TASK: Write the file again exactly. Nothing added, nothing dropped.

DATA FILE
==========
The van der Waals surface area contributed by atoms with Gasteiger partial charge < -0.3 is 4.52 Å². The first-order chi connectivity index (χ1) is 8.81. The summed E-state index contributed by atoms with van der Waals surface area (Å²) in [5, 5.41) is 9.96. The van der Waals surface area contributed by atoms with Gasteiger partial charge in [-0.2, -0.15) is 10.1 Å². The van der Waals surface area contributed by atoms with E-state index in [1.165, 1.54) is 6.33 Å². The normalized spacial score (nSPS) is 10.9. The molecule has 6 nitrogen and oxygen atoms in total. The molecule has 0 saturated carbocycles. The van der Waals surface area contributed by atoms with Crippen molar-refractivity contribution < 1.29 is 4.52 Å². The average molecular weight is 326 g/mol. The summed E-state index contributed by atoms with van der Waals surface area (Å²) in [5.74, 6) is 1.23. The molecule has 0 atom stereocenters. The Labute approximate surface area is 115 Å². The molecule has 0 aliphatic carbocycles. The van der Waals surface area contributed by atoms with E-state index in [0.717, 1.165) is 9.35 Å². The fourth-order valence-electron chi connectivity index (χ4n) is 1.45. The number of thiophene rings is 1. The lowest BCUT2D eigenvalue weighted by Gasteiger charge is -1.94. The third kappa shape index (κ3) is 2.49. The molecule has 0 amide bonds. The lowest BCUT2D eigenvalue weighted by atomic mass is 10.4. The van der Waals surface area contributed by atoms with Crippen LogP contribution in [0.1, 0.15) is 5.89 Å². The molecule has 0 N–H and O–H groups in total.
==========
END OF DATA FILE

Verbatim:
The van der Waals surface area contributed by atoms with Gasteiger partial charge < -0.3 is 4.52 Å². The first-order chi connectivity index (χ1) is 8.81. The summed E-state index contributed by atoms with van der Waals surface area (Å²) in [5, 5.41) is 9.96. The van der Waals surface area contributed by atoms with Gasteiger partial charge in [-0.2, -0.15) is 10.1 Å². The van der Waals surface area contributed by atoms with E-state index in [1.165, 1.54) is 6.33 Å². The normalized spacial score (nSPS) is 10.9. The molecule has 6 nitrogen and oxygen atoms in total. The molecule has 0 saturated carbocycles. The van der Waals surface area contributed by atoms with Crippen molar-refractivity contribution < 1.29 is 4.52 Å². The average molecular weight is 326 g/mol. The summed E-state index contributed by atoms with van der Waals surface area (Å²) in [5.74, 6) is 1.23. The molecule has 0 atom stereocenters. The Labute approximate surface area is 115 Å². The molecule has 0 aliphatic carbocycles. The van der Waals surface area contributed by atoms with E-state index in [0.717, 1.165) is 9.35 Å². The fourth-order valence-electron chi connectivity index (χ4n) is 1.45. The number of thiophene rings is 1. The lowest BCUT2D eigenvalue weighted by Gasteiger charge is -1.94. The third kappa shape index (κ3) is 2.49. The molecule has 0 amide bonds. The lowest BCUT2D eigenvalue weighted by atomic mass is 10.4. The van der Waals surface area contributed by atoms with Crippen LogP contribution in [0.1, 0.15) is 5.89 Å². The molecule has 0 N–H and O–H groups in total.